# Contained Fluid in an ANSYS® Mechanical (Workbench) FEA Model: Working with HSFLD242 Elements

Figure 1: HSFLD242 3D |

ANSYS Inc. release version 13.0 introduced the **HSFLD242 3-D Hydrostatic Fluid** and **HSFLD241 2-D Hydrostatic Fluid** elements. They permit an ANSYS Finite Element Model to include a **contained fluid** inside a shell or solid model of a container, in order to capture the effect of fluid pressure and fluid mass on linear, modal dynamic, plus nonlinear static and transient dynamic models. “Contained” means they do not include a free surface, and so are not used to model “sloshing” movements of a liquid with a free surface. Two ANSYS product variable licenses support solving with these elements—Mechanical and Multiphysics.

These hydrostatic fluid elements are included in models by “painting” the inner surfaces that touch the fluid with the ESURF command. These elements can include or ignore fluid compressibility and thermal expansion, and have options to interact with FLUID116 coupled thermal-fluid pipe elements.

The Workbench Mechanical interface does not directly support these fluid elements, but they can be brought into a model with APDL Commands Objects in the Outline. This document illustrates HSFLD242 elements in a simplified solid model of a capped pipe during modal analysis in Workbench.

**Preliminary Information**

Users should familiarize themselves with the “HSFLD242 3-D Hydrostatic Fluid” and the “HSFLD241 - 2-D Hydrostatic Fluid” elements before proceeding. Their ANSYS use is described in the v14.0 **Structural Analysis Guide, Chapter 18**:

**// Structural Analysis Guide // 18. Modeling Hydrostatic Fluids**

“Hydrostatic fluid elements are used to model fluids that are fully enclosed by solids (containers). The available elements are:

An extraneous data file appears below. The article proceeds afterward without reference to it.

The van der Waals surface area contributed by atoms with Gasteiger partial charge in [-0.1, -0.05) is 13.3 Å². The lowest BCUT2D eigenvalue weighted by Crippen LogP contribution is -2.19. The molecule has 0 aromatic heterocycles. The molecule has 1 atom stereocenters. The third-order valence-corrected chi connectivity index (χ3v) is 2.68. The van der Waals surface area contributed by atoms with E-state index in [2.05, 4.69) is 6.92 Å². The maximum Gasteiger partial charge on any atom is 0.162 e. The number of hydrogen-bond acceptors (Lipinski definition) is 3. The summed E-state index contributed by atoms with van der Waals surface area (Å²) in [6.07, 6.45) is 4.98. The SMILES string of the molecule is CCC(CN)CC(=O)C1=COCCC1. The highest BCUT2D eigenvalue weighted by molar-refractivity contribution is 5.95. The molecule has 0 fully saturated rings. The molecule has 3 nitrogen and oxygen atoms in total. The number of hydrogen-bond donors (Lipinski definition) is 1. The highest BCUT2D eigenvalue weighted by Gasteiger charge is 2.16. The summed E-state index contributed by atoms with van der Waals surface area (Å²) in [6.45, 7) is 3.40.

- HSFLD241 for 2-D models (plane stress, axisymmetric, or plane strain)
- HSFLD242 for 3-D models

“These elements are formulated for linear and nonlinear static and transient dynamic applications. For more information, see HSFLD241 – 2-D Hydrostatic Fluid and HSFLD242 – 3-D Hydrostatic Fluid in the Mechanical APDL **Theory Reference**.

“The following topics related to using hydrostatic fluid elements are available:

- Hydrostatic Fluid Element Features
- Defining Hydrostatic Fluid Elements
- Material Definitions and Loading
- Example Model Using Hydrostatic Fluid Elements
- Results Output”

Description of the HSFLD242 element also comments “This element can be used in linear and nonlinear static and transient analyses and modal analyses.” In more complex applications, these hydrostatic fluid elements can interact with FLUID116 elements in order to capture simplified movement of fluid from one “container” to another. Quoting the **Elements Manual** description of FLUID116:

**// Element Reference // I. Element Library // FLUID116:**

“FLUID116 elements can be used to model fluid flow between hydrostatic fluid elements, (HSFLD241 or HSFLD242). A single FLUID116 element connecting the pressure nodes of two different hydrostatic fluid elements is sufficient to model the flow. However, more FLUID116 elements can be added if the actual geometry of the connection needs to be modeled. For FLUID116 elements that are directly or indirectly connected to hydrostatic fluid element, you must set KEYOPT(1) = 3 to convert the fluid element mass flow rate to volume change (for compatibility with the hydrostatic fluid elements).”